Divergence Tests for Double Sequences of Real Numbers

# Divergence Tests for Double Sequences of Real Numbers

Recall from the Double Limits and Iterated Limits of Double Sequences of Real Numbers page that a double sequence $(a_{mn})_{m, n=1}^{\infty}$ is said to converge and have a double limit $A \in \mathbb{R}$ if for all $\epsilon > 0$ there exists an $N \in \mathbb{N}$ such that if $m, n \geq N$ then:

(1)
\begin{align} \quad \mid a_{m, n} - A \mid < \epsilon \end{align}

In such cases we write $\lim_{m, n \to \infty} a_{m,n} = A$.

Furthermore, we defined another type of limit for a double sequence called the iterated limits of the double sequence which are defined to be:

(2)
\begin{align} \quad \lim_{m \to \infty} \left ( \lim_{n \to \infty} a_{mn} \right ) \end{align}
(3)
\begin{align} \quad \lim_{n \to \infty} \left ( \lim_{m \to \infty} a_{mn} \right ) \end{align}

We will now look at some criteria that can tell us if a double sequence diverges.

 Theorem 1: Let $(a_{mn})_{m, n=1}^{\infty}$ be a double sequence of real numbers that converges to $A \in \mathbb{R}$. Then: a) If $\displaystyle{\lim_{n \to \infty} a_{mn}}$ exists for every $m \in \mathbb{N}$ then we have that $\displaystyle{\lim_{m \to \infty} \left ( \lim_{n \to \infty} a_{mn} \right ) = A}$. b) If $\displaystyle{\lim_{m \to \infty} a_{mn}}$ exists for every $n \in \mathbb{N}$ then we have that $\displaystyle{\lim_{n \to \infty} \left ( \lim_{m \to \infty} a_{mn} \right ) = A}$.
• Proof of a) Let $\epsilon > 0$ be given. Define a function $F : \mathbb{N} \to \mathbb{R}$ by:
(4)
\begin{align} \quad F(m) = \lim_{n \to \infty} a_{mn} \end{align}
• Then $F$ is well-defined since $\displaystyle{\lim_{n \to \infty} a_{mn}}$ exists for every $m \in \mathbb{N}$. We wish to show that $\displaystyle{\lim_{m \to \infty} F(m) = A}$.
• Since $(a_{mn})_{m, n=1}^{\infty}$ converges to $A$ we have that for all $\epsilon > 0$ there exists an $N^* \in \mathbb{N}$ such that if $m, n \geq N^*$ then:
(5)
\begin{align} \quad \mid a_{mn} - A \mid < \epsilon \quad \Leftrightarrow \quad A - \epsilon < a_{mn} < A + \epsilon \end{align}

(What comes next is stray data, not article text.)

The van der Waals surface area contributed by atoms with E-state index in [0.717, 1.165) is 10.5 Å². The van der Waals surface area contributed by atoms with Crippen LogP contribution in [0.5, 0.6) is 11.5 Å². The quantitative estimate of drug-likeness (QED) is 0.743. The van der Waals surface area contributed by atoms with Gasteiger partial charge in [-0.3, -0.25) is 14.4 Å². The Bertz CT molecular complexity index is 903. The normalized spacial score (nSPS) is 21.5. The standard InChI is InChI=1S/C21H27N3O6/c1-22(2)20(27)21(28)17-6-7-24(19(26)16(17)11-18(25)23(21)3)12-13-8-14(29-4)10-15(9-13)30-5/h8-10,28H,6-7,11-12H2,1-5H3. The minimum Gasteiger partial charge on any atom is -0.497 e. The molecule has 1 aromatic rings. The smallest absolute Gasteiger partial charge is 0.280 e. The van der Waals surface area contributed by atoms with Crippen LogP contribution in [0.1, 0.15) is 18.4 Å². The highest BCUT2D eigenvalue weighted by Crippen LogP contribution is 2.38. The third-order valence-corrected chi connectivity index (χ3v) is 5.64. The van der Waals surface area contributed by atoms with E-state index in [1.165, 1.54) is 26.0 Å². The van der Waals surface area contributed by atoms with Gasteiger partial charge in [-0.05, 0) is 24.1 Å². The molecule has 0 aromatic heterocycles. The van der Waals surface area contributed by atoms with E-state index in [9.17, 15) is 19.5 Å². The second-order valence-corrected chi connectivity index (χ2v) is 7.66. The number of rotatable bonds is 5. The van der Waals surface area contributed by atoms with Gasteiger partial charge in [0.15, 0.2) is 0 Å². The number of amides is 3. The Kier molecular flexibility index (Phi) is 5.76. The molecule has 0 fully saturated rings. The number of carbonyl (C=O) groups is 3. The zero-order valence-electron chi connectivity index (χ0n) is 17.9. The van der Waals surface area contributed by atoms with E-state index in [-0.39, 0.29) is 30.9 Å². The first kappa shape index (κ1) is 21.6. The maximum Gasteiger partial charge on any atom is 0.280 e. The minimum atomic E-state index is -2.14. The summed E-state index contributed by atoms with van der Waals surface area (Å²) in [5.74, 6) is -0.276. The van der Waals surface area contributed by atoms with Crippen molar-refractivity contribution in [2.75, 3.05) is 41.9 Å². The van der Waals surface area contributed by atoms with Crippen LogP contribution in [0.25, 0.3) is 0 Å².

• Now take the limit of both sides as $n \to \infty$. Using the Squeeze theorem we see that for all $m \geq N$ that:
(6)
\begin{align} \quad \lim_{n \to \infty} (A - \epsilon) & < \lim_{n \to \infty} a_{mn} < \lim_{n \to \infty} (A + \epsilon) \\ \quad A - \epsilon & < F(m) < A + \epsilon \end{align}
• So for all $m \geq N$ we have that $\mid F(m) - A \mid < \epsilon$ which implies that:
(7)
\begin{align} \quad \lim_{m \to \infty} F(m) = \lim_{m \to \infty} \left ( \lim_{n \to \infty} a_{mn} \right ) = A \quad \blacksquare \end{align}
• Proof of b) Analogous to that of (a).
 Corollary 1: If $\displaystyle{\lim_{m \to \infty} \left ( \lim_{n \to \infty} a_{mn} \right ) = A}$ and $\displaystyle{\lim_{n \to \infty} \left ( \lim_{m \to \infty} a_{mn} \right ) = B}$ where $A \neq B$ then the double sequence $(a_{mn})_{m,n=1}^{\infty}$ diverges.

Corollary 1 is simply the contrapositive of Theorem 1.

 Theorem 2: Let $(a_{mn})_{m,n=1}^{\infty}$ be a double sequence of real numbers that converges to $A \in \mathbb{R}$ and let $f, g : \mathbb{N} \to \mathbb{R}$ be two functions such that $\displaystyle{\lim_{t \to \infty} f(t) = \infty}$ and $\displaystyle{\lim_{t \to \infty} g(t) = \infty}$. Then $\displaystyle{\lim_{t \to \infty} a_{f(t), g(t)} = A}$.
• Proof: Let $\epsilon > 0$. Since $(a_{mn})_{m, n=1}^{\infty}$ converges to $A$ we have that for all $\epsilon > 0$ there exists an $N^* \in \mathbb{N}$ such that if $n \geq N$ then:
(8)
\begin{align} \quad \mid a_{mn} - A \mid < \epsilon \quad (*) \end{align}
• Since $\displaystyle{\lim_{t \to \infty} f(t) = \infty}$ there exists an $N_1 \in \mathbb{N}$ such that if $n \geq N_1$ then:
(9)
• Similarly, since $\displaystyle{\lim_{t \to \infty} g(t) = \infty}$ there exists an $N_2 \in \mathbb{N}$ such that if $n \geq N_2$ then:
• Let $N = \max \{ N_1, N_2 \}$. Then $f(t), g(t) \geq N^*$, and so by $(*)$ we have that:
• Therefore $\displaystyle{\lim_{t \to \infty} a_{f(t), g(t)} = A}$. $\blacksquare$
 Corollary 2: If there exists functions $f_1, g_1, f_2, g_2 : \mathbb{N} \to \mathbb{R}$ where $\displaystyle{\lim_{t \to \infty} f_1(t) = \infty}$, $\displaystyle{\lim_{t \to \infty} g_1(x) = \infty}$, $\displaystyle{\lim_{t \to \infty} f_2(t) = \infty}$, and $\displaystyle{\lim_{t \to \infty} g_2(x) = \infty}$ and such that $\displaystyle{\lim_{t \to \infty} a_{f_1(t), g_1(t)} = A}$ $\displaystyle{\lim_{t \to \infty} a_{f_2(t), g_2(t)} = B}$ where $A \neq B$ then the double sequence $(a_{mn})_{m,n=1}^{\infty}$ diverges.